Do accuracy requirements change bimanual and unimanual control processes similarly?
Experimental Brain Research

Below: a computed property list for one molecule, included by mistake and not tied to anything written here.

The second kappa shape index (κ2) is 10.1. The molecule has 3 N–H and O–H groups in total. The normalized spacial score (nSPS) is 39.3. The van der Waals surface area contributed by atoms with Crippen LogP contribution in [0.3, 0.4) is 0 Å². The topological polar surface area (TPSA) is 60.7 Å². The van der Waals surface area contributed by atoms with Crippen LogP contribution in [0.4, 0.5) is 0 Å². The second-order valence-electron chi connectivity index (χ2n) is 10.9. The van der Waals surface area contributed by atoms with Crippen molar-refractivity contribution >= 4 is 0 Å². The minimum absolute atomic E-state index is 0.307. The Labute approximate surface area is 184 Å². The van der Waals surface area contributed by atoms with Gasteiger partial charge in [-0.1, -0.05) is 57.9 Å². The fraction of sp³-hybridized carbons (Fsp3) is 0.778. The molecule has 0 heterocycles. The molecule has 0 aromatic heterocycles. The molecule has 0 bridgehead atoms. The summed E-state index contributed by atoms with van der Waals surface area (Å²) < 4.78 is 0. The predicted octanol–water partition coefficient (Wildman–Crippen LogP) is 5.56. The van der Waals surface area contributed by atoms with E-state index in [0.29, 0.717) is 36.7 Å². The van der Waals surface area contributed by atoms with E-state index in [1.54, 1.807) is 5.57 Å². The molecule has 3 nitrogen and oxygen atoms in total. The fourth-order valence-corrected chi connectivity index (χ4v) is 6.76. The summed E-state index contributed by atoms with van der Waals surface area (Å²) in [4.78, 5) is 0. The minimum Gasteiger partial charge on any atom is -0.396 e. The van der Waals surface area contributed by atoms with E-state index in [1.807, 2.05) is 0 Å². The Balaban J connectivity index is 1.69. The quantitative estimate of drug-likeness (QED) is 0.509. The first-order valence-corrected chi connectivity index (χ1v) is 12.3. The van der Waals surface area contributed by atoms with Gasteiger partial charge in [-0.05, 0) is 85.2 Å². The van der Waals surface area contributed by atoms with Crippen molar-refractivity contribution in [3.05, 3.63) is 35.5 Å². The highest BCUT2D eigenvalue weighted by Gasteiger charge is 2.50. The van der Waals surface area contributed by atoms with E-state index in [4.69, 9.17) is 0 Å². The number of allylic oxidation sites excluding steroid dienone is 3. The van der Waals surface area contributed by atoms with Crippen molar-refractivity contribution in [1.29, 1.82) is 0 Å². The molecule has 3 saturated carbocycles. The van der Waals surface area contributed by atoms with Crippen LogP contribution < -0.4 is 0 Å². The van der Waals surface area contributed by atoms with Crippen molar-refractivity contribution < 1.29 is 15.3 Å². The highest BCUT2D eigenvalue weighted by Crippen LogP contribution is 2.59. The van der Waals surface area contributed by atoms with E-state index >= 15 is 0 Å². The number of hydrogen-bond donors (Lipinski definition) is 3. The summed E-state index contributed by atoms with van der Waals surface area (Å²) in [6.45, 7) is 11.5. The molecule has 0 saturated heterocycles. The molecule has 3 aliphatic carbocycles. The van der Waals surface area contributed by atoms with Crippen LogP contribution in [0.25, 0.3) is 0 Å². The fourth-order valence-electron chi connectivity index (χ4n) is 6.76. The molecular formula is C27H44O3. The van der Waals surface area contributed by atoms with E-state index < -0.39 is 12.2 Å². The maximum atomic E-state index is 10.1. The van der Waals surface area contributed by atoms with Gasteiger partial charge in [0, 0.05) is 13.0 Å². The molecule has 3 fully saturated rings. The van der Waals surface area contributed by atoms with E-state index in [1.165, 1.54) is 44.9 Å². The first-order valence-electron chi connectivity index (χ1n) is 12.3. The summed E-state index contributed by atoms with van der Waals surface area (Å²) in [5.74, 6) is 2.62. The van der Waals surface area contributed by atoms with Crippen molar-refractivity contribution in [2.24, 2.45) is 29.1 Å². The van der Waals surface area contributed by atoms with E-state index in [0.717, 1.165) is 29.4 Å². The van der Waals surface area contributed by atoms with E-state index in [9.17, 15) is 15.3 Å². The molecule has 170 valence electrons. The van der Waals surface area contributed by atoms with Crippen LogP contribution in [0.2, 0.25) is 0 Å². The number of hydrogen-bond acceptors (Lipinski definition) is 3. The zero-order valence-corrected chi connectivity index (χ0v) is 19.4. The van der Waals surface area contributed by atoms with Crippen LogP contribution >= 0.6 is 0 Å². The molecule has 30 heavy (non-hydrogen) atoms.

© 2017, Springer-Verlag Berlin Heidelberg. Unimanual (left and right limbs) and bimanual (in-phase) reciprocal aiming tasks were tested to determine if the control processes used to perform the unimanual aiming tasks were also present in bimanual aiming tasks. Participants were asked to move a cursor as quickly and accurately as possible between the two targets presented in a Lissajous feedback display. The size of the targets created indexes of difficulty (ID) of 3, 4, 5, and 6 and the position of the targets created bimanual and unimanual conditions. The results indicated that, as ID increased, the end-effectors’ motion gradually switched from a cyclical to a more discrete motion for both unimanual and bimanual aiming tasks. However, the transition in control processes (i.e., the transition between cyclical and more discrete motions) tended to occur at a lower ID for the bimanual than the unimanual aiming tasks. Results also indicated that at ID6, bimanual aiming tasks were performed slower, more variable, and right limb dwelled at the targets longer than in the unimanual aiming task. No differences in performance were detected between the unimanual (left and right) and bimanual conditions at IDs 3–5. In terms of bimanual coordination, increasing the accuracy requirement resulted in decreased relative phase bias, but not more stable coupling between the two limbs.